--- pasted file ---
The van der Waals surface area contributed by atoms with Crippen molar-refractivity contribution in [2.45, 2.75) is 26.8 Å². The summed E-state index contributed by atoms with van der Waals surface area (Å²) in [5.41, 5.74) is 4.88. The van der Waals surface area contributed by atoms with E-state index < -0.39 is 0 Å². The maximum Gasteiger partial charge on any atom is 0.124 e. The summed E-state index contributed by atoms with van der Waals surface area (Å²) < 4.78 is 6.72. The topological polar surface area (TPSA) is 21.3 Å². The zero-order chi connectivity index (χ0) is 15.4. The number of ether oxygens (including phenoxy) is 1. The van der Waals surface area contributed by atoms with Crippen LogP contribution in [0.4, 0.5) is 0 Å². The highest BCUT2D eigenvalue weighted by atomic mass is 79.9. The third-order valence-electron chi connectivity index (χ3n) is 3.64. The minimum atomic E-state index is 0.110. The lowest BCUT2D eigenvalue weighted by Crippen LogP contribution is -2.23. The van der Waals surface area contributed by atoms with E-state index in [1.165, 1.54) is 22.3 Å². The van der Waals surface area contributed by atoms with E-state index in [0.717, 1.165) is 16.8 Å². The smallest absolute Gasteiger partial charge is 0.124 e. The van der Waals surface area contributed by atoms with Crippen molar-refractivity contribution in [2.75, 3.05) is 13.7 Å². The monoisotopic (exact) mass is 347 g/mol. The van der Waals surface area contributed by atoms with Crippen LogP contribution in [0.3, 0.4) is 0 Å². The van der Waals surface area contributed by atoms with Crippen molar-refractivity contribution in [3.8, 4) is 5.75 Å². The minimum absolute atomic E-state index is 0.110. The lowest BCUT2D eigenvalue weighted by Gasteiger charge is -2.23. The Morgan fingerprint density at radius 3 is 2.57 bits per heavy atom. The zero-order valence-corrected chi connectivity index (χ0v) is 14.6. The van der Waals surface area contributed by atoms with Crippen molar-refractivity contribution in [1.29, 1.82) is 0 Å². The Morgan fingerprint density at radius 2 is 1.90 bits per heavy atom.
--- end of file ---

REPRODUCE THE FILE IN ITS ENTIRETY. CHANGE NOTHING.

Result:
The van der Waals surface area contributed by atoms with Crippen molar-refractivity contribution in [2.45, 2.75) is 26.8 Å². The summed E-state index contributed by atoms with van der Waals surface area (Å²) in [5.41, 5.74) is 4.88. The van der Waals surface area contributed by atoms with E-state index < -0.39 is 0 Å². The maximum Gasteiger partial charge on any atom is 0.124 e. The summed E-state index contributed by atoms with van der Waals surface area (Å²) < 4.78 is 6.72. The topological polar surface area (TPSA) is 21.3 Å². The zero-order chi connectivity index (χ0) is 15.4. The number of ether oxygens (including phenoxy) is 1. The van der Waals surface area contributed by atoms with Crippen LogP contribution in [0.4, 0.5) is 0 Å². The highest BCUT2D eigenvalue weighted by atomic mass is 79.9. The third-order valence-electron chi connectivity index (χ3n) is 3.64. The minimum atomic E-state index is 0.110. The lowest BCUT2D eigenvalue weighted by Crippen LogP contribution is -2.23. The van der Waals surface area contributed by atoms with E-state index in [1.165, 1.54) is 22.3 Å². The van der Waals surface area contributed by atoms with E-state index in [0.717, 1.165) is 16.8 Å². The smallest absolute Gasteiger partial charge is 0.124 e. The van der Waals surface area contributed by atoms with Crippen molar-refractivity contribution in [2.75, 3.05) is 13.7 Å². The monoisotopic (exact) mass is 347 g/mol. The van der Waals surface area contributed by atoms with Crippen LogP contribution in [0.3, 0.4) is 0 Å². The van der Waals surface area contributed by atoms with Crippen molar-refractivity contribution in [3.8, 4) is 5.75 Å². The minimum absolute atomic E-state index is 0.110. The lowest BCUT2D eigenvalue weighted by Gasteiger charge is -2.23. The Morgan fingerprint density at radius 3 is 2.57 bits per heavy atom. The zero-order valence-corrected chi connectivity index (χ0v) is 14.6. The van der Waals surface area contributed by atoms with Crippen molar-refractivity contribution in [1.29, 1.82) is 0 Å². The Morgan fingerprint density at radius 2 is 1.90 bits per heavy atom.